Quantitative studies on biological water oxidation: A novel mechanism of T cells and antibodies

Derek W. Trobaugh, Walter X. Balcavage, Ellen F. Hughes, Lee R. Waite, Gabi Nindl Waite

Research output: Contribution to journalArticle

Abstract

Prior studies show that purified T cell receptors (TCRs) and antibodies catalyze the oxidation of water to H2O2 in the presence of singlet oxygen, but the comparative efficiencies of TCRs and antibodies in this process have not been reported. Since H2O2 has been shown to activate TCRs and selectively regulate redox sensitive TCR signaling pathways, it is important to understand the physiological significance of these recently uncovered processes. This new information might be used to develop new therapeutic tools for immune and inflammatory diseases. In this paper, we present data showing that under equivalent conditions Jurkat T cell membranes produce H2O2 at a rate of 457 pM/min/mg protein/μW/cm2 while IgG antibodies produce H2O 2 at a rate of 192 pM/min/mg protein/μW/cm2. Taking into account the number of catalytic sites in a milligram of T cell membranes and IgGs, we calculate that TCRs catalyze H2O2 production at a specific rate that is about 106 times greater than the rate of IgGs. Based on these observations and calculations, we conclude that the comparatively high rate of H2O2 production by TCRs makes it more likely that this is a physiologically relevant process than the H 2O2 production by IgGs. In addition, the catalytic rate for H2O2 production by TCRs is comparable to the rates of other physiologically important processes, such as catalysis by enzymes. This suggests that singlet oxygen-dependent, TCR mediated, H2O2 production is likely to be physiologically important, perhaps as H 2O2 being a small molecule regulator of TCR signal transduction or a modulator of T cell gene transcription.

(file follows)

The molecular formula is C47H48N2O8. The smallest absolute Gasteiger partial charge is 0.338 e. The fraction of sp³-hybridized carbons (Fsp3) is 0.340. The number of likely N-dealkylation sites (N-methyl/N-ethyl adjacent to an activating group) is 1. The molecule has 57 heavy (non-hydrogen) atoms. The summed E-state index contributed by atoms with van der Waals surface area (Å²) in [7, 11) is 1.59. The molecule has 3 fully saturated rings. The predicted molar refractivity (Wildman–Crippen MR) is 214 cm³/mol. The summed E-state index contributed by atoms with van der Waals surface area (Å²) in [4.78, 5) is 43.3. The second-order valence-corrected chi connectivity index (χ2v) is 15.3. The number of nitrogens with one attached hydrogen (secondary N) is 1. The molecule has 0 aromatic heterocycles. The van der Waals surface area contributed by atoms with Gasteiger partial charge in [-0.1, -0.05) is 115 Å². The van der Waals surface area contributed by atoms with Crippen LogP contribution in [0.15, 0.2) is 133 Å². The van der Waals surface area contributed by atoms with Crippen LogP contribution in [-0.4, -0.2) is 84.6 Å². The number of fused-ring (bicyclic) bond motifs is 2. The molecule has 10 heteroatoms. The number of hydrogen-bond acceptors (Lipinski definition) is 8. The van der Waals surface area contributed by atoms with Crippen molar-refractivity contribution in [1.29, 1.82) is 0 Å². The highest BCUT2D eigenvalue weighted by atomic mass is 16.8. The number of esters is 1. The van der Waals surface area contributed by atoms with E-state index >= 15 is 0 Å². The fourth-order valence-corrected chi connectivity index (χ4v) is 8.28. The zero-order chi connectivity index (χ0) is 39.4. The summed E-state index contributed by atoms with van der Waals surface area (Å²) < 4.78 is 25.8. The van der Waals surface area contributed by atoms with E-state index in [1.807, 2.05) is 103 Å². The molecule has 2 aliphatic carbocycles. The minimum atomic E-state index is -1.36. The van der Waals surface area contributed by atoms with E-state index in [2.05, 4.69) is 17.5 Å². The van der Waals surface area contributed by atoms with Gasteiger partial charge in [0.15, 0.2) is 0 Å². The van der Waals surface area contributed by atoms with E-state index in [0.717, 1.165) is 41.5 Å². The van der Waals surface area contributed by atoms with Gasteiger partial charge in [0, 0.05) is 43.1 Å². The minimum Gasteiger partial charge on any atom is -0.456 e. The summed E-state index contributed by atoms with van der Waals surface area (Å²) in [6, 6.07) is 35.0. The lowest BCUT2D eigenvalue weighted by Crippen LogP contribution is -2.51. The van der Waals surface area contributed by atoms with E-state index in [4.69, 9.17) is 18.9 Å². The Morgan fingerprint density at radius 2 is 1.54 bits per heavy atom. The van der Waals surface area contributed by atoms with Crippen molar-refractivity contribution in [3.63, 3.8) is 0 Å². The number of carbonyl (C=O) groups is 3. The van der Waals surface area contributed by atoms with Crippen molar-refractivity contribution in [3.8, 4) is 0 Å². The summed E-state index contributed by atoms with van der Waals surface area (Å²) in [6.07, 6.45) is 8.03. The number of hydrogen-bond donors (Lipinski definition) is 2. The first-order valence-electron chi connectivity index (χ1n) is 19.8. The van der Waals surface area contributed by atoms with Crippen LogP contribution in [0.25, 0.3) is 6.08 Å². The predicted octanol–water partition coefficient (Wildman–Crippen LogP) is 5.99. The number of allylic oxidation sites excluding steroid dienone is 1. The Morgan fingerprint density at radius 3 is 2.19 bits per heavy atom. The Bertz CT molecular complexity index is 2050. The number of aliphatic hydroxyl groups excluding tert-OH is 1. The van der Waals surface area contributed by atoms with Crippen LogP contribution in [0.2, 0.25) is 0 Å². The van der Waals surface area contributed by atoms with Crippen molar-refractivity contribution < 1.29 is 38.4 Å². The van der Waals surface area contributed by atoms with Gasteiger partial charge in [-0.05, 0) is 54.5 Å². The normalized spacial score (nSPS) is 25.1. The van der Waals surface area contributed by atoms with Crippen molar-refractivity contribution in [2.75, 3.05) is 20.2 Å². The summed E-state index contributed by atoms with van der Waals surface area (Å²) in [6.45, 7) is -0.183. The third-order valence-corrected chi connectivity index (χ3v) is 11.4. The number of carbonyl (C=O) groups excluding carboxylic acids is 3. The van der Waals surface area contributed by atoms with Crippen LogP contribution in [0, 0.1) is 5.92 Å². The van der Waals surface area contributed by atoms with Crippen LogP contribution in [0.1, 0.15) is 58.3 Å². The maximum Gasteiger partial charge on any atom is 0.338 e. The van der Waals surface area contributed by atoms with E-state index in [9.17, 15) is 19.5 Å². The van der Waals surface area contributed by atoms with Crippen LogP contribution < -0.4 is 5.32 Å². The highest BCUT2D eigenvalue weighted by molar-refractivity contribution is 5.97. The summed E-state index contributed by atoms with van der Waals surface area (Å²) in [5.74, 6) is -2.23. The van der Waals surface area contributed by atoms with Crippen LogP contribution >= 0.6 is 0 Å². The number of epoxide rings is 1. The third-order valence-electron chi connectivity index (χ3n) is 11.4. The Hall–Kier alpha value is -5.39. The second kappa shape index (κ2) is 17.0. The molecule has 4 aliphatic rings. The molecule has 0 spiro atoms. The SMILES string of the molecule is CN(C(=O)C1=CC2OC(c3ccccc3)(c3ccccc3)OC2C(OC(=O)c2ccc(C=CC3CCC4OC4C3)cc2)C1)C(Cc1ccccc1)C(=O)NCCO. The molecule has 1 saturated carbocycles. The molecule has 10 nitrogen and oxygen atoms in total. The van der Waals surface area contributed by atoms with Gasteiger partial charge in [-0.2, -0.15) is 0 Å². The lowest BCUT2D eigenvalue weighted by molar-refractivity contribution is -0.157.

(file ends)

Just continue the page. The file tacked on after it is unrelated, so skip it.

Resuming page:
Original languageEnglish
Pages (from-to)308-313
Number of pages6
JournalBiomedical Sciences Instrumentation
Volume42
StatePublished - Apr 2006

Keywords

  • Amplex red
  • Biophotonics
  • H O
  • Hydrogen peroxide
  • Immunoglobulin
  • Jurkat cells
  • Real-time detection
  • T lymphocytes
  • Ultraviolet light
  • UV

ASJC Scopus subject areas

  • Hardware and Architecture

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    Trobaugh, D. W., Balcavage, W. X., Hughes, E. F., Waite, L. R., & Waite, G. N. (2006). Quantitative studies on biological water oxidation: A novel mechanism of T cells and antibodies. Biomedical Sciences Instrumentation, 42, 308-313.